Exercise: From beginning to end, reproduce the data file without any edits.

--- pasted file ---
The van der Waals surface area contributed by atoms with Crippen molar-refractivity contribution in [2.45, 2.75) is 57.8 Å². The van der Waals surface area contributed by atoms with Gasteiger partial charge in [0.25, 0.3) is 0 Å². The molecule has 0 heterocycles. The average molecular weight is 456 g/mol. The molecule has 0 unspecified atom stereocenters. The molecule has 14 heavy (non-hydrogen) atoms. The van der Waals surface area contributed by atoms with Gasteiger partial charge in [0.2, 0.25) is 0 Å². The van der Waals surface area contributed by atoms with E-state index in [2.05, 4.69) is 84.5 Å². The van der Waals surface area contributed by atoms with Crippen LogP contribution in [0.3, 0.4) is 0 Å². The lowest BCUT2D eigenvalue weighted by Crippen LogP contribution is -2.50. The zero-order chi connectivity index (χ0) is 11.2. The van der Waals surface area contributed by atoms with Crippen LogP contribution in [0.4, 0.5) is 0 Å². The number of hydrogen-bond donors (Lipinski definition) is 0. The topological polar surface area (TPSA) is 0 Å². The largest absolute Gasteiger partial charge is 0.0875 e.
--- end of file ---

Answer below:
The van der Waals surface area contributed by atoms with Crippen molar-refractivity contribution in [2.45, 2.75) is 57.8 Å². The van der Waals surface area contributed by atoms with Gasteiger partial charge in [0.25, 0.3) is 0 Å². The molecule has 0 heterocycles. The average molecular weight is 456 g/mol. The molecule has 0 unspecified atom stereocenters. The molecule has 14 heavy (non-hydrogen) atoms. The van der Waals surface area contributed by atoms with Gasteiger partial charge in [0.2, 0.25) is 0 Å². The van der Waals surface area contributed by atoms with E-state index in [2.05, 4.69) is 84.5 Å². The van der Waals surface area contributed by atoms with Crippen LogP contribution in [0.3, 0.4) is 0 Å². The lowest BCUT2D eigenvalue weighted by Crippen LogP contribution is -2.50. The zero-order chi connectivity index (χ0) is 11.2. The van der Waals surface area contributed by atoms with Crippen LogP contribution in [0.4, 0.5) is 0 Å². The number of hydrogen-bond donors (Lipinski definition) is 0. The topological polar surface area (TPSA) is 0 Å². The largest absolute Gasteiger partial charge is 0.0875 e.